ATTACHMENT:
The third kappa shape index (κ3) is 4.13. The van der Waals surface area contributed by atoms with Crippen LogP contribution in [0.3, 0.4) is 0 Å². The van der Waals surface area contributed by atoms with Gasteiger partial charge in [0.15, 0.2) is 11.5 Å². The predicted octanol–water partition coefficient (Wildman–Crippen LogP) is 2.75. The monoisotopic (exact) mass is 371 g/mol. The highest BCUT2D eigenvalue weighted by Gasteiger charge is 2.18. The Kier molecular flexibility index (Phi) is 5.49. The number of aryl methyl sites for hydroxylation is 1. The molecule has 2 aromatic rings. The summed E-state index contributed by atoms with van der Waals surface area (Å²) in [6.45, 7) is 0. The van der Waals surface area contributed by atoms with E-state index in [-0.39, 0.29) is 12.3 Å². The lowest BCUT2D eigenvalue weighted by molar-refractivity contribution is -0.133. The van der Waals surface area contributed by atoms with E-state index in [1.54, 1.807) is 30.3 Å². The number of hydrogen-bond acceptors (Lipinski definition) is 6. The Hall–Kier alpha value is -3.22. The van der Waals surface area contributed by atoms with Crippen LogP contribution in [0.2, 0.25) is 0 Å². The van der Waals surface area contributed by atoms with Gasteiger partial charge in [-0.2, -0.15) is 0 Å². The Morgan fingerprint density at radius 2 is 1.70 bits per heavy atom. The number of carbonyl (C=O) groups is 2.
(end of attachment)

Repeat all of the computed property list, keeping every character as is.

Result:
The third kappa shape index (κ3) is 4.13. The van der Waals surface area contributed by atoms with Crippen LogP contribution in [0.3, 0.4) is 0 Å². The van der Waals surface area contributed by atoms with Gasteiger partial charge in [0.15, 0.2) is 11.5 Å². The predicted octanol–water partition coefficient (Wildman–Crippen LogP) is 2.75. The monoisotopic (exact) mass is 371 g/mol. The highest BCUT2D eigenvalue weighted by Gasteiger charge is 2.18. The Kier molecular flexibility index (Phi) is 5.49. The number of aryl methyl sites for hydroxylation is 1. The molecule has 2 aromatic rings. The summed E-state index contributed by atoms with van der Waals surface area (Å²) in [6.45, 7) is 0. The van der Waals surface area contributed by atoms with E-state index in [-0.39, 0.29) is 12.3 Å². The lowest BCUT2D eigenvalue weighted by molar-refractivity contribution is -0.133. The van der Waals surface area contributed by atoms with E-state index in [1.54, 1.807) is 30.3 Å². The number of hydrogen-bond acceptors (Lipinski definition) is 6. The Hall–Kier alpha value is -3.22. The van der Waals surface area contributed by atoms with Crippen LogP contribution in [0.2, 0.25) is 0 Å². The van der Waals surface area contributed by atoms with Gasteiger partial charge in [-0.2, -0.15) is 0 Å². The Morgan fingerprint density at radius 2 is 1.70 bits per heavy atom. The number of carbonyl (C=O) groups is 2.